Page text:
6. The plea agreement between the United States and Williams stated that if Williams provided certain assistance to the government, the government may in turn move for a downward departure for substantial assistance under USSG § 5K1.1. The agreement specifically stated that any request for a downward departure was within the sole discretion of the United States Attorney for the District of New Mexico.
7. In convictions involving a controlled substance, the base offense level is determined by the quantity of drugs involved. The Drug Quantity Table, contained in USSG § 2D1.1(c), applies a base offense level of 26 if the amount of marijuana is at least 100 kilograms but less than 400 kilograms. If Williams agreed to a sale of 600 pounds, his conviction falls in this category. However, if the amount of marijuana is at least 1,000 kilograms but less than 3,000 kilograms, the base offense level rises to 32. An agreement for a sale of 2,500 pounds is contained in this category.
8. Rule 32 was amended effective December 2002, after the imposition of Williams' sentence. For purposes of this decision, the only relevant difference is that 32(c)(1) used the word “finding” and 32(i)(3)(B) uses “rule/ruling.” The semantics are of no import here because the district court failed to make either a ruling or a finding.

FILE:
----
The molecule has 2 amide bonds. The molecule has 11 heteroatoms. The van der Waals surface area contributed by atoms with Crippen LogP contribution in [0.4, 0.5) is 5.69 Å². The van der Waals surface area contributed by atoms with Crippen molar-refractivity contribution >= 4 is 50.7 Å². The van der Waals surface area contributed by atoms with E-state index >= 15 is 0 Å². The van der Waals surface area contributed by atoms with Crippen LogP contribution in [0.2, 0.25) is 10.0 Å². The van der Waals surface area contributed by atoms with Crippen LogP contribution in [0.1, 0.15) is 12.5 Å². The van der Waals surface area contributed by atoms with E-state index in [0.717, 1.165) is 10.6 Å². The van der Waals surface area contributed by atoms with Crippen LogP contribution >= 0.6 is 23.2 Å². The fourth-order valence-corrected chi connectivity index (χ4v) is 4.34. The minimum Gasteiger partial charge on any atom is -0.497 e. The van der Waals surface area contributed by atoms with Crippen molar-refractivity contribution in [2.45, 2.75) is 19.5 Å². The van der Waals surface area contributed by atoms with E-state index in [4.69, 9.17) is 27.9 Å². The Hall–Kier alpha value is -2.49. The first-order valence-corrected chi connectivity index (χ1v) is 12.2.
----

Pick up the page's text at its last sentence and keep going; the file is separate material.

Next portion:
9. It may be necessary in some instances for the sentencing court to conduct a hearing to resolve disputed factual issues. But when resolution merely involves trial facts to which the district court was privy, an additional hearing would be superfluous. A ruling on a disputed issue need not be exhaustively detailed, but it must be definite and clear.
10. “A conspiracy in violation of 21 U.S.C. § 846 consists of four elements. The government must prove beyond a reasonable doubt (1) an agreement with another person to violate the law, (2) knowledge of the essential objectives of the conspiracy, (3) knowing and voluntary involvement, and (4) interdependence among the alleged conspirators.” United States v. Dozal, 173 F.3d 787, 797 (10th Cir.1999) (quotation marks and citations omitted).
11. For example, withdrawal does have some limited uses such as insulation from “liability for substantive crimes of others that occur after his withdrawal” or admission of statements by co-conspirators after the defendant withdraws. Grimmett, 150 F.3d at 961. It may also normally start the running of the statute of limitations. Id.
12. Several federal pattern jury instructions also recognize that withdrawal cannot be used as an affirmative defense for a charge under § 846. Williams proposed Pattern Criminal Jury Instruction of the Fifth Circuit § 2.23. This instruction is accompanied by a note stating this affirmative defense is not available “to conspiracies charged under 21 U.S.C. § 846, which do not require proof of an overt act.” Pattern Crim. Jury Instr. 5th Cir. § 2.23 (2001). See also Pattern Crim. Jury Instr. 11th Circuit, Offense Instruction 13.4 (2003) Annotations and Comments (“an instruction on withdrawal is never appropriate under a conspiracy statute that does not require proof of an overt act”); Federal Jury Practice & Instructions § 63 (“in [this] situation the crime is complete when the defendant joins a conspiracy, [therefore] the concept of withdrawal would appear to be inapplicable․”).
O'BRIEN, Circuit Judge.